and society today are characterised by a high degree of mobility, and
indeed depend upon it. Without the free and cost-effective movement of
products and people, our global economic system would simply not work.
Demand for air transport is currently increasing by some 4 to 5% per year
and expectations with regard to the availability of efficient transportation
will undoubtedly continue to grow, especially in the newly emerging economies
of Asia and South America.
traffic has been on the increase for many decades now, the sustainability
of its growth is uncertain under today's technical conditions. Since the
Earth Summit held in Rio de Janeiro in 1992, the need to reduce carbon
dioxide emissions has been widely accepted, and at the Kyoto summit on
climate change in 1997, industrial countries agreed to reduce their emissions
by 5.2% by 2008/2012. Despite the stern warnings issued at these global
summits and subsequent measures to redress environmental degradation,
fossil fuel resources will eventually run out of their own accord.
Under such conditions, it is evident that improvements in conventional
aircraft and engine technology and in the efficiency of the air traffic
system will not fully off-set the effects of increased emissions resulting
from the projected growth in aviation.
for an alternative fuel
the possible alternative energy carriers, liquid hydrogen, currently
in use in rocket boosters and in some experimental land vehicles,
would seem to be among the most suitable for use in aircraft. It can
be produced from water by electrolysis using electrical energy from
renewable resources, and it releases only water and very small amounts
of nitrogen oxides upon combustion.
that in mind, 35 partners from 11 European countries, representing
industry, research entities and universities have come together in
a comprehensive "system analysis" of liquid hydrogen fuelled
aircraft. According to project co-ordinator Heinz Guenter Klug of
EADS Airbus, all
of the partners, big and small, are playing important roles in what
he hopes will be a long-awaited success. Dubbed CRYOPLANE, the project
will assess the technical feasibility, safety, environmental compatibility
and economic viability of using liquid hydrogen as an aviation fuel.
Among the goals are the delineation of aircraft configurations for
all categories of commercial aircraft, from business jets to A3XX-type
very large long-range aircraft, as well as new concepts. Performance
and fuel efficiency will be quantified. The architecture of the new
liquid hydrogen fuel system and its potential synergies with other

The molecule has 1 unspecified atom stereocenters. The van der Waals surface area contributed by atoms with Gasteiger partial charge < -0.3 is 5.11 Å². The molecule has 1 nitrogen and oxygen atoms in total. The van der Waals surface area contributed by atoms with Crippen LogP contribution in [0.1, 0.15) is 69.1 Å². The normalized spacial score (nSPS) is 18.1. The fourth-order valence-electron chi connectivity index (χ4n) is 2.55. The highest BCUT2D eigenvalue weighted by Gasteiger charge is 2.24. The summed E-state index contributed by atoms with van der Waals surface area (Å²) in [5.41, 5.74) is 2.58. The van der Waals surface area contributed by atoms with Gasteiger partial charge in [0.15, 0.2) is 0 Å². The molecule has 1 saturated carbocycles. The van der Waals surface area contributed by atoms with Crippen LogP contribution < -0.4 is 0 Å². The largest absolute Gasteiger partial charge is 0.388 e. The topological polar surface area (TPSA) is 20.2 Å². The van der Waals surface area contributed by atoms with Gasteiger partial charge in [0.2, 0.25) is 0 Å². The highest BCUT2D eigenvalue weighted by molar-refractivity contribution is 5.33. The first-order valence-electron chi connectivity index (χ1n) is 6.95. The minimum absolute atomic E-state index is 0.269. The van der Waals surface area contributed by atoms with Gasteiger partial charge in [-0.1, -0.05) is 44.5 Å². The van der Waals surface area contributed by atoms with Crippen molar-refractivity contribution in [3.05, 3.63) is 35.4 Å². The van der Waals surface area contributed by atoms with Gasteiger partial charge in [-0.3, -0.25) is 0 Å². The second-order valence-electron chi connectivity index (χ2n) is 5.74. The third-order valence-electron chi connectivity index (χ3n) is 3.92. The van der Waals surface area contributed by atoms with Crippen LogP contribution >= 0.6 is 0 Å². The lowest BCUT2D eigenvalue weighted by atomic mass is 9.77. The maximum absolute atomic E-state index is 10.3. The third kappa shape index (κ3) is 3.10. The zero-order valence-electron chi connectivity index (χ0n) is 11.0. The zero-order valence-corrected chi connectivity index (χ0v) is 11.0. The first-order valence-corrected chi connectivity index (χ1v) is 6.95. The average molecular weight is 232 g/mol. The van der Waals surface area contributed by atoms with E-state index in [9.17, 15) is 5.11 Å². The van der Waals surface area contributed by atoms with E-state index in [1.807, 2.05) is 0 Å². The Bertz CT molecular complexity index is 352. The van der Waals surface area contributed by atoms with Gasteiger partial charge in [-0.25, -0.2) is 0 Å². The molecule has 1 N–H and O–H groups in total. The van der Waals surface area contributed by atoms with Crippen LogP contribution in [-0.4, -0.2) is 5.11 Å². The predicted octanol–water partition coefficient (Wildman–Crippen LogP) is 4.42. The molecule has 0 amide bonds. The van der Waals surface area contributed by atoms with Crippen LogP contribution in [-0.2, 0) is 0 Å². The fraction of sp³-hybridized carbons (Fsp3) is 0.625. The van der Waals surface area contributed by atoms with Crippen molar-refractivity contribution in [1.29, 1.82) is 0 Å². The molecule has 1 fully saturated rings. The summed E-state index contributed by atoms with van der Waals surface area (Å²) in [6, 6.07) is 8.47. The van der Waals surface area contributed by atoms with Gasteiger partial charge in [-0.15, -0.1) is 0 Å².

aircraft systems will be assessed. New engine concepts will be defined,
with emphasis on minimising nitrogen oxide emissions. Aircraft-specific
safety aspects will be studied and a hydrogen-specific fire protection
system will be elaborated.
Finally, and perhaps most importantly, the CRYOPLANE project will
attempt to indicate possible strategies for making a smooth transition
to the new fuel. Airport infrastructure for fuel production and distribution
will be considered and ground and flight operations will be analysed.
unusual aircraft configuration
litres of liquid hydrogen are required to store the same amount
of energy contained in just a single litre of kerosene. The necessarily
large volume of fuel will therefore require changes in the configuration
of the aircraft. In addition, holding tanks for liquid hydrogen
have to be either spherical or cylindrical in shape. Tanks on top
of the fuselage are a possible solution for big passenger aircraft.
The high-energy content of the new fuel in relation to its weight
will allow an increase in the payload fraction of the aircraft.
Safety can be expected to be at least equal to, and in certain respects
even significantly better, than that of kerosene-fuelled aircraft.
change without incentives
development of air traffic within a specific country depends in
large part on its economic power. In 1996, the USA, with only 4.6%
of the world's population, generated 41% of the world's air traffic,
while China and India with 37% of world population contributed only
3.4%. Thus, there is still a huge potential for growth in global
air traffic and, given the environmental constraints already mentioned,
someone is going to have to step in and close the gap.
The transition from fossil fuels to liquid hydrogen will not be
an easy one, says Klug. Liquid hydrogen is expensive to produce
and operators are likely to resist making the switch if there are
no convincing economic reasons to do so. The new aircraft will have
to be accompanied by new emission regulations, depending on how
it is decided to implement the Kyoto agreement. An emission charge,
for example, could provide the economic motivation for switching
to clean energy sources. While this need not make the cost of buying
a plane ticket prohibitively more expensive, it will provide the
incentive to airline operators.
Once the system analysis is complete, technology development and
ground and flight testing are expected to take at least 10 years.
more information on EADS and CRYOPLANE see: http://www.eads.net/eads/fr/index.htm
provided under the New perspectives in
aeronautics key action is pushing forward the search for alternatives
to fossil fuels. The aircraft industry is likely to gain from
research into liquid hydrogen fuel, helping it keep up with increasing
demand while meeting the need for greater environmental protection.
- Liquid hydrogen fuelled aircraft - system analysis